Pinhole Sun Viewer – it’s Now or Never for Viewing the Upcoming #SolarEclipse

If you’ve been off-world and are just getting back to terra firma, there’s a Total #SolarEclipse in just a couple days from now! You’ll probably still find eclipse glasses at watch parties and events but they’ll likely be expensive and stores online are sold out. Or if you’re just looking for a last-minute project idea check out the video below from Cody’sLab, spotted over at the SolidSmack blog.

If you’re too busy living on planet Earth to bother with the rest of intergalactic space, you might be surprised at the sudden loss of sunlight August 21. The 2017 solar eclipse will cover the entire contiguous United States and will be the first one to hit the country since June 8, 1918.

To prepare for this once-in-a-lifetime event, why not make your own do-it-yourself sun viewer? While your neighbors will no doubt whip out their digital cameras and video capture equipment, what they’ll be seeing is a tiny blotted out dot of sunlight.

“Even an eleven-year-old can make a sun viewer”, says YouTuber CodyDon on his channel, Cody’s Lab. Using a combination of empty Pringles cans, Dixie cups, duct tape, plastic, a magnifying glass, and a push pin, Cody is able to create a more viable way to see the upcoming eclipse.

Read more.

Stop breadboarding and soldering – start making immediately! Adafruit’s Circuit Playground is jam-packed with LEDs, sensors, buttons, alligator clip pads and more. Build projects with Circuit Playground in a few minutes with the drag-and-drop MakeCode programming site, learn computer science using the CS Discoveries class on, jump into CircuitPython to learn Python and hardware together, TinyGO, or even use the Arduino IDE. Circuit Playground Express is the newest and best Circuit Playground board, with support for CircuitPython, MakeCode, and Arduino. It has a powerful processor, 10 NeoPixels, mini speaker, InfraRed receive and transmit, two buttons, a switch, 14 alligator clip pads, and lots of sensors: capacitive touch, IR proximity, temperature, light, motion and sound. A whole wide world of electronics and coding is waiting for you, and it fits in the palm of your hand.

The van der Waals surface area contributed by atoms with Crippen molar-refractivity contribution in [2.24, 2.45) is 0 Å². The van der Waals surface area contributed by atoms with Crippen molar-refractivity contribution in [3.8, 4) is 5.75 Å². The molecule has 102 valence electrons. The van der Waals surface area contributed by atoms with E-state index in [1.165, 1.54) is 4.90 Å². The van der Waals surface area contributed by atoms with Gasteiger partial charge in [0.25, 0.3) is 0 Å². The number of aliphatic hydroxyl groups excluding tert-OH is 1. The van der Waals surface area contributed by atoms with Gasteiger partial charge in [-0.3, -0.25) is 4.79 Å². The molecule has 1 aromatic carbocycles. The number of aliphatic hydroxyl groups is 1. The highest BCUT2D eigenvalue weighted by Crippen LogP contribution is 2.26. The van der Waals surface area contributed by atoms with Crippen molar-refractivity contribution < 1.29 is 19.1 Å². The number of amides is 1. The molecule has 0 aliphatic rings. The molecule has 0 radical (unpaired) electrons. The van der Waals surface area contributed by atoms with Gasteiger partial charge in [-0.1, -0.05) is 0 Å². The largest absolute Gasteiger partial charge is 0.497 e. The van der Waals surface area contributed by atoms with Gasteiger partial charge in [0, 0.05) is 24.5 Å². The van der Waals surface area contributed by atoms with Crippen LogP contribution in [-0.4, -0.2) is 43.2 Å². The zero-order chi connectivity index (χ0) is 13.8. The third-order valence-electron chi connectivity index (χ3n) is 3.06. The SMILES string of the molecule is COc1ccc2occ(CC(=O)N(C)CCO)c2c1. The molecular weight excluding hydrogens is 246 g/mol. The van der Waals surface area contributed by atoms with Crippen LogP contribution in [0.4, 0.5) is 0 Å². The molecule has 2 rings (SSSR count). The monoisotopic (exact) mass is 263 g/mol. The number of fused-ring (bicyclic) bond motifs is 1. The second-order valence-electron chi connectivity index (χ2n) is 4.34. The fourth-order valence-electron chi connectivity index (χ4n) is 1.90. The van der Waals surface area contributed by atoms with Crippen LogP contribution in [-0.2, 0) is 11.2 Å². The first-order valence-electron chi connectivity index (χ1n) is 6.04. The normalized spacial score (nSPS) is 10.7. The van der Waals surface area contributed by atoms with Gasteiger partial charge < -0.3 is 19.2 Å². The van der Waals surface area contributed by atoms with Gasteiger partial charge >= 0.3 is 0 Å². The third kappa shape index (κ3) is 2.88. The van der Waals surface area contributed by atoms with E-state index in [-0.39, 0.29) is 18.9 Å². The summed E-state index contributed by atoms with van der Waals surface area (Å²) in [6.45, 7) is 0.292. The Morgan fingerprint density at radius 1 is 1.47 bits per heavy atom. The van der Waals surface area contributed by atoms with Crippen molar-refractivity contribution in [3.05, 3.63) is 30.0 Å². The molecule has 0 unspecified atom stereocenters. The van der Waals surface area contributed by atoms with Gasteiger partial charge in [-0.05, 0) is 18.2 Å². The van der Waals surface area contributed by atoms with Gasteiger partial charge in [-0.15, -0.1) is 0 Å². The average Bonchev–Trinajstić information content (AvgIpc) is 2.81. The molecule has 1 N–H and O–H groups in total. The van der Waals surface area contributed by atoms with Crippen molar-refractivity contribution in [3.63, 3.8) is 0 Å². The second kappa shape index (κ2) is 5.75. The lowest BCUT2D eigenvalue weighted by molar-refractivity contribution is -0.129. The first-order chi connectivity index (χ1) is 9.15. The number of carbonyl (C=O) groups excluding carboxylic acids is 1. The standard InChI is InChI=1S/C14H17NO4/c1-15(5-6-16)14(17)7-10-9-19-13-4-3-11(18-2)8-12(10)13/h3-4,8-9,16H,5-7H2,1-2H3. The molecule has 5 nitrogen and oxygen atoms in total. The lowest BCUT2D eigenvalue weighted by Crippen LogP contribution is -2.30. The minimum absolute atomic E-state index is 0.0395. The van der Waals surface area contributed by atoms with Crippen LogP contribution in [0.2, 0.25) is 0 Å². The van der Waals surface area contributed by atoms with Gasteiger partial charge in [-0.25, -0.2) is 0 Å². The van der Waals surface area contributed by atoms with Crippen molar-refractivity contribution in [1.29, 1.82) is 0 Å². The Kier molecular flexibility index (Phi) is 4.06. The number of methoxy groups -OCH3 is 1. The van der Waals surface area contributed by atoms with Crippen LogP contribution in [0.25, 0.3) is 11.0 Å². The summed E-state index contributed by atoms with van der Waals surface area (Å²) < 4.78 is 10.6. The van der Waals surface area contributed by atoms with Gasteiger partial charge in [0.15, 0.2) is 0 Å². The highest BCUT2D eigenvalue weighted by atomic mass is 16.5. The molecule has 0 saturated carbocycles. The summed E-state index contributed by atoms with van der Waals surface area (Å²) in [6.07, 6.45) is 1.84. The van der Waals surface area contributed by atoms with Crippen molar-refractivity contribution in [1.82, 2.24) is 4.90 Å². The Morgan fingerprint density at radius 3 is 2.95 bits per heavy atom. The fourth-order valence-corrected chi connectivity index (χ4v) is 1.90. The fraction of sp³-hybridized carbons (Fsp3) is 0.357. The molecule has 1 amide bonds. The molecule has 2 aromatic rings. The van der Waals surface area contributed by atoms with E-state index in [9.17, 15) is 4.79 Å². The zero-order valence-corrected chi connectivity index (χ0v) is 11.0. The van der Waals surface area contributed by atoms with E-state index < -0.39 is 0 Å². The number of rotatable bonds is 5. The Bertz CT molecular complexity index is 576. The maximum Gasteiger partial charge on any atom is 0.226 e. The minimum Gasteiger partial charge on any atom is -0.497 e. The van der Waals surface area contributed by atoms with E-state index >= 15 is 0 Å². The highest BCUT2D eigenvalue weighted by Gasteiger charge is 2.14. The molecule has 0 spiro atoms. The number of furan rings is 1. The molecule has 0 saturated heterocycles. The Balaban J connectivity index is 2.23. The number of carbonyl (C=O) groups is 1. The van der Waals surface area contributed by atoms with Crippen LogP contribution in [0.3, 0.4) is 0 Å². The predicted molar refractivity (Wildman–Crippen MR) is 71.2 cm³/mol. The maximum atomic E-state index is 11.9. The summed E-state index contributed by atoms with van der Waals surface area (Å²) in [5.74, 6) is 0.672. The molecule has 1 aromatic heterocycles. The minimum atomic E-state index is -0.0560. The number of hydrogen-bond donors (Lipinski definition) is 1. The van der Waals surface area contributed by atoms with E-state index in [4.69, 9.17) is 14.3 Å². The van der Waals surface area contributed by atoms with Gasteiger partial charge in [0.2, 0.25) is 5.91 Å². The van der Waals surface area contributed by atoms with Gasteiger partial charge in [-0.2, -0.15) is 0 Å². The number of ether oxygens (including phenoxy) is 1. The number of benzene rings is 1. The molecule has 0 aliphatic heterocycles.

Join 35,000+ makers on Adafruit’s Discord channels and be part of the community!

Have an amazing project to share? The Electronics Show and Tell is every Wednesday at 7pm ET! To join, head over to YouTube and check out the show’s live chat – we’ll post the link there.

Join us every Wednesday night at 8pm ET for Ask an Engineer!

Follow Adafruit on Instagram for top secret new products, behinds the scenes and more

CircuitPython – The easiest way to program microcontrollers –

Maker Business — Challenges in trade between China and U.S. highlighted by forced labor bill

Wearables — Zip it, zip it good

Electronics — When to opt for alkaline batteries

Python for Microcontrollers — Python on Microcontrollers Newsletter: Arduino 2.0, Podcasts and much more! #CircuitPython @micropython @ThePSF @Raspberry_Pi

Adafruit IoT Monthly — BBQ Smoker, Emoji Telegraph, and more!

Microsoft MakeCode — MakeCode Thank You!

EYE on NPI — Maxim’s Himalaya uSLIC Step-Down Power Module #EyeOnNPI @maximintegrated @digikey

New Products – Adafruit Industries – Makers, hackers, artists, designers and engineers! — New Products 9/21/2022 Featuring Adafruit ENS160 MOX Gas Sensor – Sciosense CCS811 Upgrade – STEMMA QT / Qwiic

Get the only spam-free daily newsletter about wearables, running a "maker business", electronic tips and more! Subscribe at !

1 Comment

  1. My wife found this on Facebook about the Solar event:

    “I’m an optometrist and a mom of three amazing boys. I’ve been in practice for 10 years and have personally managed cases of solar retinopathy, vision loss associated with staring at the sun. During a solar eclipse, the eyes are tricked into being able to stare at the sun for longer periods of time. It only takes a few moments for the eyes to suffer retinal burns that last a lifetime. Please protect your children’s eyes during this amazing natural event. Many counterfeit solar eclipse glasses have been sold. And even if you have approved eyewear, children may peak around the glasses. Pinhole projectors are only good if you’ve constructed it perfectly and use it properly. Your darkest pair of sunglasses is over a thousand times too light to directly view the sun. I will personally watch the eclipse with my children on NASA’s website or on TV, as this is truly the only guaranteed safe way to do so and the risk of blindness is real. Please do your research to properly protect your family if you decide to view the solar eclipse outside.”

    I do not know who to attribute it to except our friends know the eye doctor.

    Once your kids go to the eye doctor when they wake up with haze around the eyes, there is little the doctors can do for them because the damage has been done.

Sorry, the comment form is closed at this time.